Located 2,600 miles southwest of Hawaii, the National Park of American Samoa is the most remote unit of the National Park System and the U.S. National Park south of the Equator. The Park spreads across three islands, 9,500 acres of tropical rainforest, and 4,000 acres of ocean, including coral reefs. While remote, the islands of American Samoa, true to the meaning of the word Samoa (Islands of Sacred Earth), are welcoming and offer beautiful landscapes and centuries of culture and history.
Seasoned backpacker and adventurer Yang Lu earned the grand prize in the 2015 Share the Experience photo contest with this image of a sunburst captured at sunrise in Glen Canyon National Recreation Area, Utah. Yang has made the outdoors part of his daily life and finds deep connection to the land through his lens.
“My photography is not just for recreation, it is to inspire people to explore these areas." -- Yang Lu
Photo by Yang Lu (www.sharetheexperience.org).
The plantings of cherry trees originated in 1912 as a gift of friendship to the People of the United States from the People of Japan. In Japan, the flowering cherry tree, or "Sakura," is an exalted flowering plant. The beauty of the cherry blossom is a potent symbol equated with the evanescence of human life and epitomizes the transformation of Japanese culture throughout the ages.
Madam Chairwoman and Members of the Subcommittee, I am KiraFinkler, Deputy Commissioner for External and Intergovernmental Affairs at the Bureau of Reclamation (Reclamation). I am pleased to provide the views of the Department of the Interior (Department) on S. 745, the Magna Water District Water Reuse and Groundwater Recharge Project. For reasons I will discuss below, the Administration cannot support the bill.
S. 745 would amend the Reclamation Wastewater and Groundwater Study and Facilities Act (Public Law 102-575, 43 U.S.C. 390h et seq.), commonly called Title XVI, to authorize the Secretary of the Interior to participate in the design, planning, and construction of permanent facilities needed to establish recycled water distribution and wastewater treatment and reclamation facilities in the Magna Water District in Salt Lake County, Utah.
S. 745 authorizes a $12 million (25 percent) Federal cost share for the project. The proposed project has an estimated total project cost of $51 million and would reduce the District's reliance on high quality potable water by 580 million gallons (1,780 acre-feet) per year, currently used for non-potable water supply. Reclamation completed a review of the Magna Water District's Feasibility Study in July 2009, and made a finding that the District's report met the requirements of a feasibility study as defined under Section 1604 of Title XVI.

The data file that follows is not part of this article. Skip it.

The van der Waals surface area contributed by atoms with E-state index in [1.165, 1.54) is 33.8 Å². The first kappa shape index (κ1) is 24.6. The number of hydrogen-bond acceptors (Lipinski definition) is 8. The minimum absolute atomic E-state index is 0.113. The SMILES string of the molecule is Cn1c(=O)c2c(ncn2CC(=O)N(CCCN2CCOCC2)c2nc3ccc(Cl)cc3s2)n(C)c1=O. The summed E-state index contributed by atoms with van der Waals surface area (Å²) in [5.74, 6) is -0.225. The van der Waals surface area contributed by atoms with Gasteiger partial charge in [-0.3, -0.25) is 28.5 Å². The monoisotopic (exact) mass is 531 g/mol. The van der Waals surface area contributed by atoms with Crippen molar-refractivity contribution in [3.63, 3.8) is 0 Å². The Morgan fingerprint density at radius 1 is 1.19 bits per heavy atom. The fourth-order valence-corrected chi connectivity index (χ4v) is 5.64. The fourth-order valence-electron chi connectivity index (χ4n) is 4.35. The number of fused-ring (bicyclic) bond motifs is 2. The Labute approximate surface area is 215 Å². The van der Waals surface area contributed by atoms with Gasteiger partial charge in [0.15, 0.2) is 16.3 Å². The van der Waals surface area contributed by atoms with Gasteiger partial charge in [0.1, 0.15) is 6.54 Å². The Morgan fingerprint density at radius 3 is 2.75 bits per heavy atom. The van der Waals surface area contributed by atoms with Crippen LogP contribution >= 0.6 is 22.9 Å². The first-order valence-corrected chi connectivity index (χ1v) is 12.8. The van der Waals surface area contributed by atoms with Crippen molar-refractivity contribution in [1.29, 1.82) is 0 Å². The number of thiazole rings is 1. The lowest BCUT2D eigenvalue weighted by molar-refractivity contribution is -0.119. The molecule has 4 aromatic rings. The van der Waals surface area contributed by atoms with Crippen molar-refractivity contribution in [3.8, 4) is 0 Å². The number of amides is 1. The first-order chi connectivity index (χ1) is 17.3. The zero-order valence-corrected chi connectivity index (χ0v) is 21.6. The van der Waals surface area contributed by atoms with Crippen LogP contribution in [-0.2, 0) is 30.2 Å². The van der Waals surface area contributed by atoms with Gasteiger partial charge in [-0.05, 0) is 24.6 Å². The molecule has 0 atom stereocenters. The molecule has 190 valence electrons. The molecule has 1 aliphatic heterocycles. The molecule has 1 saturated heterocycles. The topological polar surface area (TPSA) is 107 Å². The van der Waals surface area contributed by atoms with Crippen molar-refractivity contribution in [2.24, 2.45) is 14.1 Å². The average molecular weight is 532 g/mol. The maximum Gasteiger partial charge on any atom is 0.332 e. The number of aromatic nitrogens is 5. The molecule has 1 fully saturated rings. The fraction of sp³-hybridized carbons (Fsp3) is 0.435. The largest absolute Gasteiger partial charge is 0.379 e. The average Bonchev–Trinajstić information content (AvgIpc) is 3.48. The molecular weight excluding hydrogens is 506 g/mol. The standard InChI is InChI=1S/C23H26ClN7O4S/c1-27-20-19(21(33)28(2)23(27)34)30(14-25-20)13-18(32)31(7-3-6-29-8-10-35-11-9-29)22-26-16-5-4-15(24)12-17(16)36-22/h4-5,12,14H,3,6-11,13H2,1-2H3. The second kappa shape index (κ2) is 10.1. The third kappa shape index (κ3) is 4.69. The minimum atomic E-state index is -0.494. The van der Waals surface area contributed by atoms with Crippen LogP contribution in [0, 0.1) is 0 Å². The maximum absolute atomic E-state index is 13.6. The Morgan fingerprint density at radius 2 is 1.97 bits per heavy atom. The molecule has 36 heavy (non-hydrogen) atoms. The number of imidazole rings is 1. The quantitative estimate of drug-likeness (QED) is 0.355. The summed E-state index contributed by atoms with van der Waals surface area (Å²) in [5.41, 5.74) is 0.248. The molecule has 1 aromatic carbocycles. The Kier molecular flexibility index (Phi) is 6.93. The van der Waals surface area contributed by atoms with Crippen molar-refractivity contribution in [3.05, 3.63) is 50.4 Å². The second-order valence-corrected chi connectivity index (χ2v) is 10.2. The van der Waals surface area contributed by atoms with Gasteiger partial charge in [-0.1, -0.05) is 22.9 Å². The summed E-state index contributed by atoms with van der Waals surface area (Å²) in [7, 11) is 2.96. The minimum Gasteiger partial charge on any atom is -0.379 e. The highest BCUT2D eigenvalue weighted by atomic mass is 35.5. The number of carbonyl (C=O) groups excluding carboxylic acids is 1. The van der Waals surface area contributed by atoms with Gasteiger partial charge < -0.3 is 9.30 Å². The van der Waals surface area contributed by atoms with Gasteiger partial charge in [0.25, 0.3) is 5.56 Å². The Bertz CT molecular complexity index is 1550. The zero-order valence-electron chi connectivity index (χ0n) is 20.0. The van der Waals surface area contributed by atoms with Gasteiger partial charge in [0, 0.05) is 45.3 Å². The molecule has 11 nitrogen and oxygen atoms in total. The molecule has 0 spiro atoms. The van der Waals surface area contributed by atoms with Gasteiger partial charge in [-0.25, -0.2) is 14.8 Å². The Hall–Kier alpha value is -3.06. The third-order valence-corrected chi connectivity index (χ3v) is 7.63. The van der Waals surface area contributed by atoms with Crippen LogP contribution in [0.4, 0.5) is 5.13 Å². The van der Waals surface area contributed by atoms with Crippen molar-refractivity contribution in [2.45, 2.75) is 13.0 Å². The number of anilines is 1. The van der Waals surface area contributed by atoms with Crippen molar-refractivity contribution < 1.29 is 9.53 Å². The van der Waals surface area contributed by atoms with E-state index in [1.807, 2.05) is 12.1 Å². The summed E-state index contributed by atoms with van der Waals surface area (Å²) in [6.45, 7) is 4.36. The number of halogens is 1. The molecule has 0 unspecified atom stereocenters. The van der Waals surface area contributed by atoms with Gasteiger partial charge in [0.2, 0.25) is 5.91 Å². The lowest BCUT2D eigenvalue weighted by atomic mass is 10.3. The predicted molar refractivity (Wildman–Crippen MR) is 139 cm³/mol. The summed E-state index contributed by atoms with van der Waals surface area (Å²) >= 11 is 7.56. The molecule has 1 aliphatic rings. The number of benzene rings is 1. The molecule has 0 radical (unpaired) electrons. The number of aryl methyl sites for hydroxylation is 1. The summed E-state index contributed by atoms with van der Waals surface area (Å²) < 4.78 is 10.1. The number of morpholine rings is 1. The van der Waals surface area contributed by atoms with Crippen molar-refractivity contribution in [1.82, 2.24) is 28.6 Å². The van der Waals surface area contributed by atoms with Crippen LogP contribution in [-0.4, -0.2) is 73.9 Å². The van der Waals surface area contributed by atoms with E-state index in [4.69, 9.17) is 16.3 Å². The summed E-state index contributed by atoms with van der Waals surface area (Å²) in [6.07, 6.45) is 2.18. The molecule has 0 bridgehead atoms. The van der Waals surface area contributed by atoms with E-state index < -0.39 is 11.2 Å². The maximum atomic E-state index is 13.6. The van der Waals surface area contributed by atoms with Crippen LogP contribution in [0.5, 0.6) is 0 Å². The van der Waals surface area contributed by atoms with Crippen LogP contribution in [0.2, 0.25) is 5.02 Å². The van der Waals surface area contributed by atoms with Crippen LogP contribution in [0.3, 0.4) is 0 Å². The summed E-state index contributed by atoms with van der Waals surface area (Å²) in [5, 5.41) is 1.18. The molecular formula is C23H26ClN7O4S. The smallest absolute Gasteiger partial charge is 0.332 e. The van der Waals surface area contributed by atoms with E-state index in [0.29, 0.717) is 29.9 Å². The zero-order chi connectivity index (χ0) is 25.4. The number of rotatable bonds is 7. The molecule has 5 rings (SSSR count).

S. 745 would authorize the project under Title XVI for Federal funding not to exceed 25 percent or $20 million, whichever is less.
While the Department supports efforts to increase local water supplies and increase recycled water use, this project would compete for funds with other needs within the Reclamation program, including other Title XVI projects currently under construction. In general, the Department supports the Title XVI Reclamation and Reuse program. The 2011 budget proposal includes funding for the Department's WaterSMART Program, and Title XVI is an important element of that program. Specifically, the 2011 budget proposal includes $29 million for the Title XVI program, a 113% increase over the 2010 enacted level.
As part of this total, the Department is requesting $20 million for Title XVI projects to be selected using criteria to identify activities most closely aligned with Title XVI statutory and program goals. On March 15, 2010, Reclamation posted an announcement inviting comment on draft funding criteria for Title XVI projects. After these criteria are finalized with comments received up through April 16, Reclamation will review and rank Title XVI project proposals received based on those criteria subject to appropriations in fiscal year 2011.
Separately, in July of 2009, the Department announced the allocation of approximately $135 million in grants for specific authorized Title XVI projects using funds from the American Recovery and Reinvestment Act, or ARRA. We recognize that water reuse is an essential tool in stretching the limited water supplies in the West, and I believe the FY 2011 Budget request on top of the ARRA funding has demonstrated the emphasis placed by this Administration on this Program. However, given that there are 53 already authorized Title XVI projects and numerous competing mission priorities and demands on Reclamation's budget, the Department cannot support the authorization of new Title XVI projects or extensions of existing authorized cost ceilings at this time.
Reclamation will, however, continue to work with project proponents to evaluate the completeness of feasibility studies of their projects.
Madam Chairwoman, this concludes my testimony. Thank you for the opportunity to comment on S. 745. I would be pleased to answer any questions at this time.